Facebook unites content and apps with deep linking for improved social UX

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by Brafton Editorial
User experience isn't limited to website design - it plays a role in social behavior and even navigation between mobile apps.

Content is king when it comes to marketing, but presentation is just as important. High bounce rates and low engagement are symptoms of user experience problems that content can’t solve alone. Brands with lower-than-expected metrics should thoroughly audit their websites to make sure they aren’t turning prospects away. However, social UX is also becoming an important part of connecting companies with leads and customers.

As Brafton reported, Facebook has made attempts to streamline customer transitions from News Feeds to mobile apps with better coding that quickly opens apps and allow seamless movement between them. Recently, the social network published code that allows for deep linking directly from the Facebook mobile app.

Getting in deep with applications

According to the Facebook Developers blog, deep linking directs users to an app’s home screen, but also to actual pages within an app. For example, a real estate company can post content with links to a specific listing within a popular property app, sparing customers and followers the trouble of logging in and navigating through an app’s home screen.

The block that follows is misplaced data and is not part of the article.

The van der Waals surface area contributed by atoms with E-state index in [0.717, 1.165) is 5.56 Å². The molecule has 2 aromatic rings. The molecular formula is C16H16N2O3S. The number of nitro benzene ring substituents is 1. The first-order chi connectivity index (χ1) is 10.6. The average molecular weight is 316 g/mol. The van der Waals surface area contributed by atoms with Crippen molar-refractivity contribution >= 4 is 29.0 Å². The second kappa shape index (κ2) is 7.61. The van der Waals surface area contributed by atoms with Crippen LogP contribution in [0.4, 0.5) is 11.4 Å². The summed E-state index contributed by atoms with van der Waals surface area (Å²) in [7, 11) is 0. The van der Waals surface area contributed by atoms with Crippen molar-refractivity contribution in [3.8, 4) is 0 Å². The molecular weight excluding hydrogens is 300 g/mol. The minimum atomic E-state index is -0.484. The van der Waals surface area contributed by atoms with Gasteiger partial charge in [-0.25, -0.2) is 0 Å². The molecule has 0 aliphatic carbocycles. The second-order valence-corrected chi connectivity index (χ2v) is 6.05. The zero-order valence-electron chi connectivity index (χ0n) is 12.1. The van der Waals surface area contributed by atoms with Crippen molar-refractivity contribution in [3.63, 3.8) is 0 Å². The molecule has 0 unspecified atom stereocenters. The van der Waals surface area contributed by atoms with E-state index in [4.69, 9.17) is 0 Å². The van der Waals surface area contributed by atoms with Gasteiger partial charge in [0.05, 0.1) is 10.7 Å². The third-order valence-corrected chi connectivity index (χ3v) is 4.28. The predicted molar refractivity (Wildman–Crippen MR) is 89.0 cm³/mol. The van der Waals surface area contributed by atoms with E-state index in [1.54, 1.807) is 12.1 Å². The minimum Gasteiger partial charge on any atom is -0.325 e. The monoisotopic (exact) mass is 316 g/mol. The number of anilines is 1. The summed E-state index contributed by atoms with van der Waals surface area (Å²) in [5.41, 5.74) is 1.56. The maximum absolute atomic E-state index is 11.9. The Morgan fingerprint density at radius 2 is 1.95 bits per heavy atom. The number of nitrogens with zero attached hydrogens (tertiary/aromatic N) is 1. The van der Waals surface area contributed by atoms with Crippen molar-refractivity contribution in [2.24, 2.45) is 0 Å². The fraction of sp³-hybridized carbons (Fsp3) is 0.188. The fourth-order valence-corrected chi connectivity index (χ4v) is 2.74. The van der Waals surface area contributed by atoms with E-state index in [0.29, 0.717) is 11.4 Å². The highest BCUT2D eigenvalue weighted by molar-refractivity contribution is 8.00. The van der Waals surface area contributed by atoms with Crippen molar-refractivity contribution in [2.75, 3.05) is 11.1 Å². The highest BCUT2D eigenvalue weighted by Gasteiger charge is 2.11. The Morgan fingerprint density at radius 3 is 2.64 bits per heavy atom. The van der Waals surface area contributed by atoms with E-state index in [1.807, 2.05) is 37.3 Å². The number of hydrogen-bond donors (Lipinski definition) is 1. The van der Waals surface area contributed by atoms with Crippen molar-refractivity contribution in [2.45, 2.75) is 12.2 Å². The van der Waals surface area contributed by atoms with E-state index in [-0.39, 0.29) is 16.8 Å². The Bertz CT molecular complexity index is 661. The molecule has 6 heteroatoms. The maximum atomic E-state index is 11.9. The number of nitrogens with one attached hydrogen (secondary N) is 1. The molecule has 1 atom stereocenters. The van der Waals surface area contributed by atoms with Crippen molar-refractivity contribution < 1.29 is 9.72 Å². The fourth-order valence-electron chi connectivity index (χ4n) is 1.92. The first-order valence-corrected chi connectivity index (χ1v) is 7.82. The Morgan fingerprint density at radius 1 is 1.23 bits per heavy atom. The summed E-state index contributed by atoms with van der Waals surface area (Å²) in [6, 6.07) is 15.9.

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Mobile UX can be extremely temperamental because users expect effortless transitions and rapid load times. People abandon pages that take more thanfour seconds to load for other options on desktop PCs – and smartphone users are even more likely to bounce. Brands that overlook opportunities to avoid roadblocks and delays between their social posts and content elsewhere on the web run the risk of losing many potential customers.

Apps may soon lead the conversation

Tablet PC orders will outpace desktop computer and laptop purchases by 2015.

Businesses engaged in social marketing might be skeptical that the majority of their prospects and customers are bouncing from networks to apps and back again, but straightforward desktop computing is on the decline. Smartphones are obviously driving a major sea of change in the way people browse the internet, but tablets are also moving toward dominance. In fact, research by Gartner indicates that by 2015, tablet purchases will outpace desktop computers and laptops.

As such, content marketers need to truly begin thinking in terms of a unified internet. Customers spend time in increasingly different worlds, depending on their demographics and web usage patterns, but targeting the networks apps where they consume content is only half the battle: Providing seamless navigation is equally as important. Consider performing an audit on a site’s UX – or social profiles – to make sure there isn’t a bottleneck affecting how many visitors stay and how many bounce to other web presences.

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